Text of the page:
Game Review: WWF SmackDown! 2: Know Your Role

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Image Source: Amazon

Written By: Mark Armstrong

Publisher: THQ
Developer: Yuke’s
Genre: Wrestling
Series: SmackDown! (It would become SmackDown vs. Raw and WWE in future)
Released: November 21 2000 (US) and December 1 2000 (UK)
Certificate: 15+ (Nowadays 16)
Consoles: PS1

In hindsight, wrestling fans – or more accurately, WWF fans – were spoiled in 2000. Whereas in modern times we’re lucky to get one truly great wrestling videogame in a generation, in the year 2000 we were treated to three. As well as the first SmackDown! title, the autumn/winter treated us to both No Mercy and the subject of this review, SmackDown! 2: Know Your Role. Although a shade inferior to No Mercy, SmackDown! 2 was still one hell of a game, and it was a superb end to the life cycle of wrestling titles on the PSOne. In contrast to the usual annual trend of releases, this came just months after the first SD (making 2000 the only year to have two releases of the flagship series), and it was the first game in the series (but not the last) to have different covers between the UK and US regions, as shown on the right; the UK image sits at the top, with the US image midway through. (Speaking of which, the reverse artwork shows The Undertaker in his Ministry-era attire, but it was his up-to-date American Bad Ass character who featured in the game, despite his Kid Rock theme not being included.)

Since this came in the latter stages of the Attitude Era, the roster consisted of many key players from that unforgettable time. Steve Austin, The Rock, Triple H, The Undertaker, Kane and others featured, but more notable was the incredible number and depth of new faces who hadn’t featured in the first SD title. Kurt Angle, Tazz, The Radicalz, Rikishi, Too Cool, Trish Stratus, Lita and more than a dozen others made their series debuts in Know Your Role, with Shawn Michaels thrown in for good measure. Big Show was a notable absentee, although he was secretly thrown in as an unidentified character during occasional Royal Rumbles. With a roster total of 67 that wouldn’t be matched again in the series until SmackDown vs. Raw 2007, and wouldn’t be topped until two entries later with SvR 2009, this was a great snapshot of the Attitude Era, bettered only by the even larger line-up on the aforementioned No Mercy. By the way, who could have predicted that this would be the last game in the entire series, even at this early stage, to include Chyna?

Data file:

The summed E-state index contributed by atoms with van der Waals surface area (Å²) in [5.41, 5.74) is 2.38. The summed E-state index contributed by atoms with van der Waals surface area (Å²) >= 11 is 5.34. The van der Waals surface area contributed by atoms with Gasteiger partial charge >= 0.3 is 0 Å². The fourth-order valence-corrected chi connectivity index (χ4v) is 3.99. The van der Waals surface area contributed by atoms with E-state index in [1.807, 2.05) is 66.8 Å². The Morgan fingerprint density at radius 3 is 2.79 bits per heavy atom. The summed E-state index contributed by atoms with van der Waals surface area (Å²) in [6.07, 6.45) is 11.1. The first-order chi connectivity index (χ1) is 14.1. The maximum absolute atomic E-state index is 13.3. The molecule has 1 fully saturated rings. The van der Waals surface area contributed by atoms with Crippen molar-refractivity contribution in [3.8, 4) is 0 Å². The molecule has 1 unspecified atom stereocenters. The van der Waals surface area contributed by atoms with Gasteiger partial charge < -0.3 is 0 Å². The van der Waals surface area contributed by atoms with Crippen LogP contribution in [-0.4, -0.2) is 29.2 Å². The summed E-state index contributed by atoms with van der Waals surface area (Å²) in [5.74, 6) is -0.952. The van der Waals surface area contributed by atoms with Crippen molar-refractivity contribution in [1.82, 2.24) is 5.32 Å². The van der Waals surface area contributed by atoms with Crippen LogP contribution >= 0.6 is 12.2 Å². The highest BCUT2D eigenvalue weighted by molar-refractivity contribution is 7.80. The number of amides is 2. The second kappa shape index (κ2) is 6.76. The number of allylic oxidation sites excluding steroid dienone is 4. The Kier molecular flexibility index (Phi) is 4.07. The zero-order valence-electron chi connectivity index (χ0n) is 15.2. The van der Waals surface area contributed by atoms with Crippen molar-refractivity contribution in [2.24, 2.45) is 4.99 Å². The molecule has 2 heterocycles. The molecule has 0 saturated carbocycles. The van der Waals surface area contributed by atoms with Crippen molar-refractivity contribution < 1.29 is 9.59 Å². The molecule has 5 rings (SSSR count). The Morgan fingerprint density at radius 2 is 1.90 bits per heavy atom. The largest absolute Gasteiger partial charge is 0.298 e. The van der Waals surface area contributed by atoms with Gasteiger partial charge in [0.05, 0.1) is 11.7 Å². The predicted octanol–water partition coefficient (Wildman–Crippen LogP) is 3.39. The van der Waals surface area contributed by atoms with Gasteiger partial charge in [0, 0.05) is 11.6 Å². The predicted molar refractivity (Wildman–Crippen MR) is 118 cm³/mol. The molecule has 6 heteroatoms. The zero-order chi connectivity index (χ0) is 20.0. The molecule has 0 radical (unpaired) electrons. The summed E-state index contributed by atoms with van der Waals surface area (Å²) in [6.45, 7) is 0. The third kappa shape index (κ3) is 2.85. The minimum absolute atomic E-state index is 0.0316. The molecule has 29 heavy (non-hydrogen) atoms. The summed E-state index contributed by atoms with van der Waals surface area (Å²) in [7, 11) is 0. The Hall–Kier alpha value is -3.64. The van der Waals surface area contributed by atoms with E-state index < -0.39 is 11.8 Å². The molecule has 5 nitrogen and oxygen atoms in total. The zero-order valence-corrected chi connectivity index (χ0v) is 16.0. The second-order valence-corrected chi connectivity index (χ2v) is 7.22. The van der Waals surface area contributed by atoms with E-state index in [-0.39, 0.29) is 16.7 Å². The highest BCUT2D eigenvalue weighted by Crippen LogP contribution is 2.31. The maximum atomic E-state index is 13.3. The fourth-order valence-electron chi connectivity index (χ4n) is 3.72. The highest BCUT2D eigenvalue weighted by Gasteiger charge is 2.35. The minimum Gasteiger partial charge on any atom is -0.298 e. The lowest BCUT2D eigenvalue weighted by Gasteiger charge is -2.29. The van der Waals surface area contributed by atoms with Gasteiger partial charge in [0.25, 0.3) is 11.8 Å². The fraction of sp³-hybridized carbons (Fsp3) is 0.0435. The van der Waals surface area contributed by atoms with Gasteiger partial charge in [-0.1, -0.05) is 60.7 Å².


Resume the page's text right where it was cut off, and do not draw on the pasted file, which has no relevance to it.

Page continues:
Another step-up from the previous SmackDown! game concerned the match types on offer. Whilst SD did introduce some cool stipulation bouts, they were dwarved by those on offer in SD 2. This game marked the debut for the following matches: Hell In A Cell, Ladder, Table, TLC, Casket, Iron Man and Slobber Knocker, as well as a gimmick-themed King Of The Ring tournament. Needless to say, those who play out a virtual promotion on wrestling games had loads of options available to them. In particular, the HIAC match allowed players to leave the cage, fight up to the top of the structure and hurl their opponents off it and/or drive their adversary through the roof. Some of these match types would obviously be improved in future games, but nevertheless this was a fantastic number of stipulations, and was one key area where Know Your Role trumped No Mercy. It was also, strangely, the only wrestling game to date that featured a traditional Casket match (besides the one-off, cut-scene based match during Showcase mode in WWE 2K15).

Image Source: Moby Games

In addition, those who loved taking their scraps backstage were in for a treat. The first SmackDown! introduced backstage fighting to WWF games, but Know Your Role took things to another level by offering around a dozen areas. These included a basic backstage hallway, a boiler room, a restaurant, Vince McMahon’s VIP suite, a car park (where you may even get knocked down by a car, as daft as it sounds) and even WWF New York. That being said, although some rooms offered nice interactive spots and weapons, they are perhaps less fondly remembered than the simple yet effective kitchen area in the first SD (which included a giant watermelon) or such rooms as the bar area in No Mercy, with its cool lighting effects and bone-crunching pool table. Nevertheless, nobody will have been disappointed by the backstage universe on Know Your Role, which was a great homage to the Hardcore division that could see its matches literally end up anywhere.